Congratulations to our Sydney ‘Everybody Dance NAO’ 2017 Finalists!


The Sydney leg of the ‘Everybody Dance NAO!’ competition was held this year at The Connection in Rhodes stylish Event Space and was warmly hosted by the City of Canada Bay Libraries.

Leading up to the grand ‘dance off’ our top ten teams had only an hour to perfect their coding with NAO under the mentorship of Brainary Interactive’s robot specialists, Jordan and Mark. The pressure was on to tweak any glitches and adjust those wayward algorithms, using an array of excellent problem-solving skills!   


And the results were awesome - each team created a unique dance for NAO, while working brilliantly together to ensure their program would be the best it could be.

Now for the winners ….


The BrainBots from Elementary Robotics Academy won in our primary school category with a superb dance programmed to music they had also composed. 



St Patrick's College for Girls Campbelltown won in our secondary school category with a sleek and sophisticated dance, which NAO pulled off without a hitch.


Well done to all participants for making the day a huge success!


We would also like to thank our partners at The Connection, Rhodes and the City of Canada Bay Libraries for their assistance on the day and for supporting this event, and a hearty thanks to all the students, teachers and families involved!

Congratulations to the Humanoid Robot Project team for winning at this year’s Digital Disruptor Awards with NAO!


The annual ACS Digital Disruptor Awards recognise the achievements and talent of individual ICT professionals and group ICT skills, and service transformations across a range of key award categories.

Here at The Brainary we are proud to share in the success of the Humanoid Robot Project team in winning the Gold Disruptor for 2017 in the category for Service Transformation for the Digital Consumer (NGO/NFP).

This research project has been a collaboration between The Association of Independent Schools of SA (AISSA), who own the NAO robots, Swinburne University, the University of Queensland and the Queensland University of Technology to gain insight into the impact of humanoid robots on student learning, the integration of the robots into the Australian Curriculum and the pedagogical approaches that enhance and extend student learning.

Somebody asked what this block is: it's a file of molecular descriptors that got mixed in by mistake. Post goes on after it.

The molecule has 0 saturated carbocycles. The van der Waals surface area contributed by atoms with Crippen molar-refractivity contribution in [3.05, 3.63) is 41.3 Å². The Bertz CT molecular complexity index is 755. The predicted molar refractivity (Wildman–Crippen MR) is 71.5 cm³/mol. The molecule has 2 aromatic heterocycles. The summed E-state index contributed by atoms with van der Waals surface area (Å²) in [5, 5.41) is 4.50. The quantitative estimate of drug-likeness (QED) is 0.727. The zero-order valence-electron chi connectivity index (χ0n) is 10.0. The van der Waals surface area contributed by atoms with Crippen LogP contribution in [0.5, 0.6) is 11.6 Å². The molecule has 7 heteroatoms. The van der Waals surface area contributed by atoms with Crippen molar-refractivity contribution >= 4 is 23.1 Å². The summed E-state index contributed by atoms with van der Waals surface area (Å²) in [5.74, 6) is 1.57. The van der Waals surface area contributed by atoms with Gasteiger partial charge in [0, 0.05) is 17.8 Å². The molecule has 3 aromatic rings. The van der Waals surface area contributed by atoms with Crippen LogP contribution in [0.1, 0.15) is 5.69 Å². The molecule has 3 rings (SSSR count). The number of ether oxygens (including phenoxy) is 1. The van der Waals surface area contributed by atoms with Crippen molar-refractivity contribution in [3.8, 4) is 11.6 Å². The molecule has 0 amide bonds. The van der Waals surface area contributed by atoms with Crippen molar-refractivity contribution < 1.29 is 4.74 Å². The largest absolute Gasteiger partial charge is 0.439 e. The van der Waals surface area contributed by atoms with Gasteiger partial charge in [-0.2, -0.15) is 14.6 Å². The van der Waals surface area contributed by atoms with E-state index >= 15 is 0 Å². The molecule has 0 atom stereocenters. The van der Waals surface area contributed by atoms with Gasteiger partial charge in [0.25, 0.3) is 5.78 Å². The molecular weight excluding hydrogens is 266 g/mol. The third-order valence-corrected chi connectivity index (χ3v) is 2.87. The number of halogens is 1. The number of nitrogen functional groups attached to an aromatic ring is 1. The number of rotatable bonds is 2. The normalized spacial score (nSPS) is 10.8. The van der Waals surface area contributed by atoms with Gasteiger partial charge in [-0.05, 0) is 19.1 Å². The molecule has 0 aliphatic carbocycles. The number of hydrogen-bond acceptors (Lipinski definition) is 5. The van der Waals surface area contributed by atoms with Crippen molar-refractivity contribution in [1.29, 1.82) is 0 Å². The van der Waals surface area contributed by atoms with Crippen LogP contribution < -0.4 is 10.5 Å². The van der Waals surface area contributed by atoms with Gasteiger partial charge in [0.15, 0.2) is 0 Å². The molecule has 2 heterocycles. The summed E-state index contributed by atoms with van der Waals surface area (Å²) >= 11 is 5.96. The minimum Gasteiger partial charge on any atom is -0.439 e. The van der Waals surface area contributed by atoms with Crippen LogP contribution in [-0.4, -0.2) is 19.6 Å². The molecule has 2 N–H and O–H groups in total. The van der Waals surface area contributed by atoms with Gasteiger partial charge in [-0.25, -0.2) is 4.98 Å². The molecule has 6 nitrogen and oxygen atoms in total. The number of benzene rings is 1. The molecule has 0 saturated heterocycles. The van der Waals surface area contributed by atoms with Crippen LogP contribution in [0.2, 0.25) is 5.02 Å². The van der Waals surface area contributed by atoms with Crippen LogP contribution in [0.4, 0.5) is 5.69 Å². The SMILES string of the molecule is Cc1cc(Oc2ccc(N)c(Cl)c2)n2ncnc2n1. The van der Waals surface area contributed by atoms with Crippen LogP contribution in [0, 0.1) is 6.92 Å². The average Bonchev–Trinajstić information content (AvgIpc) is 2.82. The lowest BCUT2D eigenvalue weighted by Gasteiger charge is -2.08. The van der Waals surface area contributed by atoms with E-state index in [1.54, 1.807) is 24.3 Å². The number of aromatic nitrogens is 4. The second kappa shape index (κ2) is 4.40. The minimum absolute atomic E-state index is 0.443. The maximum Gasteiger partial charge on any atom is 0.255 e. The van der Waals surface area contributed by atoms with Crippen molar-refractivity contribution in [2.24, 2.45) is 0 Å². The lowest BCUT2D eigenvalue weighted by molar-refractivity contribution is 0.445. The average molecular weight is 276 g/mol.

The initial idea for the project emerged in 2014 when AISSA Educational Consultant, Monica Williams, met with Hugh Kingsley of The Brainary to discuss the educational applications of the NAO humanoid robot.

From there The Brainary, which have the NAO franchise in Australia and were the catalyst for the project forming, connected Monica Williams at AISSA to Dr Therese Keane from Swinburne University and two of her colleagues, Dr Chris Chalmers from QUT and Marie Boden from UQ.

One of the great outcomes of this cutting-edge research was learning how children learn in ways not previously known.

Their preliminary findings also indicated an increase in student engagement, differentiation of student learning, self-directed learning, deep learning, and a fostering of creativity, collaboration, communication, critical thinking, coding and computational thinking.

Congratulations to the researchers on a job well done!

Researchers from left: Dr Marie Boden (UQ), Dr Therese Keane (SUT), Ms Monica Williams (AISSA) and Dr Christina Chalmers (QUT) shared the findings of the first year of the 2015-2017 Humanoid Robot Research Project at the Australian Council for Computers in Education Conference 2016.

Researchers from left: Dr Marie Boden (UQ), Dr Therese Keane (SUT), Ms Monica Williams (AISSA) and Dr Christina Chalmers (QUT) shared the findings of the first year of the 2015-2017 Humanoid Robot Research Project at the Australian Council for Computers in Education Conference 2016.

For a full list of the 2017 Digital Disruptors Awards winners please see link below:

Too read more about the research and motivation behind the project please see links below:

Melbourne's ‘Everybody Dance NAO' 2017 Winners - Congratulations on an awesome job!

And the winners are ….

Primary School category - Bialik College


Secondary School category - Genazzano College


The Melbourne section of this year’s ‘Everybody Dance NAO’ robot dancing competition all started in August with 30 students signing up to participate in the NAO dance-off contest. This annual contest culminated in a grand robot-dancing finale at the Robotica Festival held at Science Works this weekend. All the entrants made a wonderful effort with Bialik College not only programming their NAO to dance but also writing the music NAO danced to. While Genazzano College did a fantastic mash-up of music medleys, ranging from rock to pop.

And through it all NAO shone, performing in front the students, teachers, families and enthusiastic robot fans - all there to join in on the fun and excitement of the Robotica Festival.


Established in 2015, ‘Everybody Dance NAO’ is a free programming competition designed to give students access to the latest robotics’ software and technology. Students and their teachers get to join the experts from The Brainary to learn coding, using the advanced humanoid robot NAO.

We’d like to thank our partners DLTV (Digital Learning and Teaching Victoria) & Science Works for supporting this event.


And a warm thanks to all the teachers and parents for their support, and especially for getting up early on a Sunday morning!